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Cellular Data: an innovative way to monitor temperature

Temperature monitoring and analytics platforms are one of the best ways to protect your inventory and cold storage equipment—but not every platform is created equal.


Today, some of the most popular and common systems rely on WiFi to transmit signals between sensors, hubs, and the cloud. However, the dynamic nature of foodservice renders this option ineffective at performing its function. 


In contrast, GlacierGrid relies partially on cellular data to transmit signals between our hardware and software suite. Cellular data has several unique advantages in regard to temperature and humidity monitoring. Using cellular data allows our devices to run without access to electricity, the internet, and even with physical obstructions in your building.


Curious about the advantages of a cellular-powered temperature monitoring and analytics platform? Read on to learn more. 

What is remote temperature monitoring? 

Remote temperature monitoring refers to Internet-of-Things (IoT) devices that automatically measure temperature and humidity, specifically in cold storage. Remote monitoring is essential to the sustained success of businesses in this industry. After all, refrigeration equipment such as lowboys, walk-ins, and freezers store your inventory—some of the valuable assets you have. 


Did you know that the average restaurant spends about 35% of its budget on food? However, organizations waste up to 10% of that inventory annually. One of the primary reasons for this waste is improper storage conditions. Improperly stored food refers to items held at temperatures above 40°F for over two hours—otherwise referred to as the food safety danger zone.


Holding conditions fluctuate for a variety of reasons, including: 


  • Faulty gaskets 
  • Doors accidentally left open 
  • Clogged compressors 
  • Routine defrost cycles 

The foodservice industry uses remote monitoring to detect and indicate spikes in cold storage holding conditions caused by these issues.


Solutions like GlacierGrid empower teams to react proactively by indicating the need to relocate inventory, perform and refine preventative maintenance, or even summon facilities teams to fix mechanical problems within cold storage.  

The importance of signal 

By nature, remote monitoring devices rely upon wireless signals to transmit data. The critical component in this equation is a sensor placed in cold storage that monitors temperature and a hub that distributes the information to users, usually via WiFi or Cellular Data. 

Remote monitoring using WiFi

The acronym WiFi stands for Wireless Fidelity. It functions by sending radio waves between devices.


WiFi is unique because it relies on a centralized router that can connect to multiple devices at once—making it a popular choice for hubs and routers because of its ubiquity. Worldwide, 60% of people use WiFi to connect to the internet, with 50% of those users relying on mobile devices. 


Unfortunately, WiFi systems are constrained in commercial buildings and do not function without a consistent electrical connection. This means that devices won’t function during power outages. Plus, the strength of your internet signal impacts the performance of WiFi systems. If you attempt to utilize WiFi in a rural or isolated region or a building with poor WiFi connection (such as those with thick, steel walls), you may experience poor performance.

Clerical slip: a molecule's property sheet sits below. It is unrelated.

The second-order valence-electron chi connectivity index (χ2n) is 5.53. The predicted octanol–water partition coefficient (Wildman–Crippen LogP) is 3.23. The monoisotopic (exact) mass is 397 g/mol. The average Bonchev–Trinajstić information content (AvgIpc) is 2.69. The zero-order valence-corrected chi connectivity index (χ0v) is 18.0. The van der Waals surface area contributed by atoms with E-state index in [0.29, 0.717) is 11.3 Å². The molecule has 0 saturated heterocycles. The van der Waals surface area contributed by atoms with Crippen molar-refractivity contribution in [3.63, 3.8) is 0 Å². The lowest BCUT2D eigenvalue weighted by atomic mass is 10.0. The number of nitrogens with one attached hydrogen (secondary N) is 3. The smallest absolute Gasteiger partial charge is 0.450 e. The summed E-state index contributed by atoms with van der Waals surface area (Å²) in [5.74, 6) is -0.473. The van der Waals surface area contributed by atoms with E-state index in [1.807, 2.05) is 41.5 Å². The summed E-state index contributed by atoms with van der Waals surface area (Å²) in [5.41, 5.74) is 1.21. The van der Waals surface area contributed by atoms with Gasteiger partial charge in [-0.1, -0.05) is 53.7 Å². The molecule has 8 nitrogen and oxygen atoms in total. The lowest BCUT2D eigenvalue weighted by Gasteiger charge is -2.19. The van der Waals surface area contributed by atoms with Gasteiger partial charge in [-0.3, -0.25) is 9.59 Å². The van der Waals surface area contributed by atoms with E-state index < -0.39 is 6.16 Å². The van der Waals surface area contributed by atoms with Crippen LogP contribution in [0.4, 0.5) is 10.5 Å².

Remote monitoring using cellular data 

Remote monitoring systems that rely on cellular data operate similarly to their WiFi-powered cousins, but the data travels an alternate path. Cellular data must reach a centralized tower before distributing it to a receiver. The receiver is usually a mobile device such as a cell phone or tablet. 


Cellular data can travel much further than WiFi, with a range only constricted by the location of towers. The average range of cellular data is about 45 miles, compared to about 300 feet for WiFi. Therefore, in virtually any location where you can make a phone call, cellular data functions. This feature is handy in locations such as a food truck or in outdoor vending, where WiFi may not be practical.

How GlacierGrid uses cellular data 

GlacierGrid relies on cellular data because it delivers significant advantages to our customers. In contrast to WiFi, cellular data transmits temperature data flawlessly through the dense infrastructure found in facilities that house foodservice operations.


Due to the dispersed nature of foodservice facilities, we recognize the difficulties limited transmission distance poses. Using cellular data allows recording and viewing data in areas where WiFi may not function properly. Thus, the extended range gives the management the ability to review equipment trends across organizations. 

Considering your options

We advise foodservice teams to consider the finer points of their operations when evaluating which remote monitoring platform is best for their business. However, if you're looking for an all-purpose solution that universally performs, consider GlacierGrid. 


GlacierGrid cellular data-powered temperature monitoring and analytics platform delivers fast, reliable signals over long distances and through thick metal-plated walls. Ultimately, these qualities help our customers save $15,000 per year. 


Want to see for yourself how GlacierGrid can help you end equipment emergencies and prevent food waste? Click here to learn more.